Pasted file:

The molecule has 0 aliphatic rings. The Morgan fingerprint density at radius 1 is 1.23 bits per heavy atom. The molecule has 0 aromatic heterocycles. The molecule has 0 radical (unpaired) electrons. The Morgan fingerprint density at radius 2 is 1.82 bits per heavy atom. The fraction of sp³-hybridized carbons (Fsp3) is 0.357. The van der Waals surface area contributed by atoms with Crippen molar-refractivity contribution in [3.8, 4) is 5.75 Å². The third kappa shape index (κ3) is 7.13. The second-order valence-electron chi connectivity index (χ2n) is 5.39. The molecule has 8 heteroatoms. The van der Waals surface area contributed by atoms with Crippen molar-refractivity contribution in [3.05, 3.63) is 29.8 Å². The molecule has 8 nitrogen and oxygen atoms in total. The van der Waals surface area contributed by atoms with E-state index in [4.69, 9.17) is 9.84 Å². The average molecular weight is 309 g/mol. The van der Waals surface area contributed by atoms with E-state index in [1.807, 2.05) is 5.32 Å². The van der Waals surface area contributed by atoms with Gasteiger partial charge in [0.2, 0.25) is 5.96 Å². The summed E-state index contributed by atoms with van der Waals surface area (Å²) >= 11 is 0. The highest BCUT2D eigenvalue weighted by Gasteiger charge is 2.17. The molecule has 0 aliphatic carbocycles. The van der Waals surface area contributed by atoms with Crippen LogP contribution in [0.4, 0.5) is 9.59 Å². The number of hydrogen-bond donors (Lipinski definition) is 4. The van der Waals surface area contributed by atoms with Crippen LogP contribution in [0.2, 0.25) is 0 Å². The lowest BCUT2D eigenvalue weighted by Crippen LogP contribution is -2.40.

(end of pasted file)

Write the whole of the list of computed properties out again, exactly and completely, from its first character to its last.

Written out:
The molecule has 0 aliphatic rings. The Morgan fingerprint density at radius 1 is 1.23 bits per heavy atom. The molecule has 0 aromatic heterocycles. The molecule has 0 radical (unpaired) electrons. The Morgan fingerprint density at radius 2 is 1.82 bits per heavy atom. The fraction of sp³-hybridized carbons (Fsp3) is 0.357. The van der Waals surface area contributed by atoms with Crippen molar-refractivity contribution in [3.8, 4) is 5.75 Å². The third kappa shape index (κ3) is 7.13. The second-order valence-electron chi connectivity index (χ2n) is 5.39. The molecule has 8 heteroatoms. The van der Waals surface area contributed by atoms with Crippen molar-refractivity contribution in [3.05, 3.63) is 29.8 Å². The molecule has 8 nitrogen and oxygen atoms in total. The van der Waals surface area contributed by atoms with E-state index in [4.69, 9.17) is 9.84 Å². The average molecular weight is 309 g/mol. The van der Waals surface area contributed by atoms with E-state index in [1.807, 2.05) is 5.32 Å². The van der Waals surface area contributed by atoms with Gasteiger partial charge in [0.2, 0.25) is 5.96 Å². The summed E-state index contributed by atoms with van der Waals surface area (Å²) >= 11 is 0. The highest BCUT2D eigenvalue weighted by Gasteiger charge is 2.17. The molecule has 0 aliphatic carbocycles. The van der Waals surface area contributed by atoms with Crippen LogP contribution in [0.4, 0.5) is 9.59 Å². The number of hydrogen-bond donors (Lipinski definition) is 4. The van der Waals surface area contributed by atoms with Crippen LogP contribution in [0.2, 0.25) is 0 Å². The lowest BCUT2D eigenvalue weighted by Crippen LogP contribution is -2.40.